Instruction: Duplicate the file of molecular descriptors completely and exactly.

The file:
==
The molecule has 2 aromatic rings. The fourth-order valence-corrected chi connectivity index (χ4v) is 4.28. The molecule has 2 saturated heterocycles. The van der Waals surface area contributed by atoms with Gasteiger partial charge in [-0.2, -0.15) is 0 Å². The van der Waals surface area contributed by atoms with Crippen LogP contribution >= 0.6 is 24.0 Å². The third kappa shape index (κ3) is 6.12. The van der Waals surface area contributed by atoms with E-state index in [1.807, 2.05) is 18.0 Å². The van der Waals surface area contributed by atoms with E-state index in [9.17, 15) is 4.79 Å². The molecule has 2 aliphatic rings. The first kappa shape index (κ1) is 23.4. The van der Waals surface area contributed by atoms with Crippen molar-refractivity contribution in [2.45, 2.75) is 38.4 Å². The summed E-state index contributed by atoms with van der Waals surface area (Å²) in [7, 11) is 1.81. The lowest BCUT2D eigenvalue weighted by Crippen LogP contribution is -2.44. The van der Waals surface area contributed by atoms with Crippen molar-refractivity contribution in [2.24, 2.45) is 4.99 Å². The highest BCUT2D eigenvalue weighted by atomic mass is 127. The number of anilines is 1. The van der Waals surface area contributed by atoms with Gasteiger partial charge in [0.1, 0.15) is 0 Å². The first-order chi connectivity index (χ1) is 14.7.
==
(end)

The molecule has 2 aromatic rings. The fourth-order valence-corrected chi connectivity index (χ4v) is 4.28. The molecule has 2 saturated heterocycles. The van der Waals surface area contributed by atoms with Gasteiger partial charge in [-0.2, -0.15) is 0 Å². The van der Waals surface area contributed by atoms with Crippen LogP contribution >= 0.6 is 24.0 Å². The third kappa shape index (κ3) is 6.12. The van der Waals surface area contributed by atoms with E-state index in [1.807, 2.05) is 18.0 Å². The van der Waals surface area contributed by atoms with E-state index in [9.17, 15) is 4.79 Å². The molecule has 2 aliphatic rings. The first kappa shape index (κ1) is 23.4. The van der Waals surface area contributed by atoms with Crippen molar-refractivity contribution in [2.45, 2.75) is 38.4 Å². The summed E-state index contributed by atoms with van der Waals surface area (Å²) in [7, 11) is 1.81. The lowest BCUT2D eigenvalue weighted by Crippen LogP contribution is -2.44. The van der Waals surface area contributed by atoms with Crippen molar-refractivity contribution in [2.24, 2.45) is 4.99 Å². The highest BCUT2D eigenvalue weighted by atomic mass is 127. The number of anilines is 1. The van der Waals surface area contributed by atoms with Gasteiger partial charge in [0.1, 0.15) is 0 Å². The first-order chi connectivity index (χ1) is 14.7.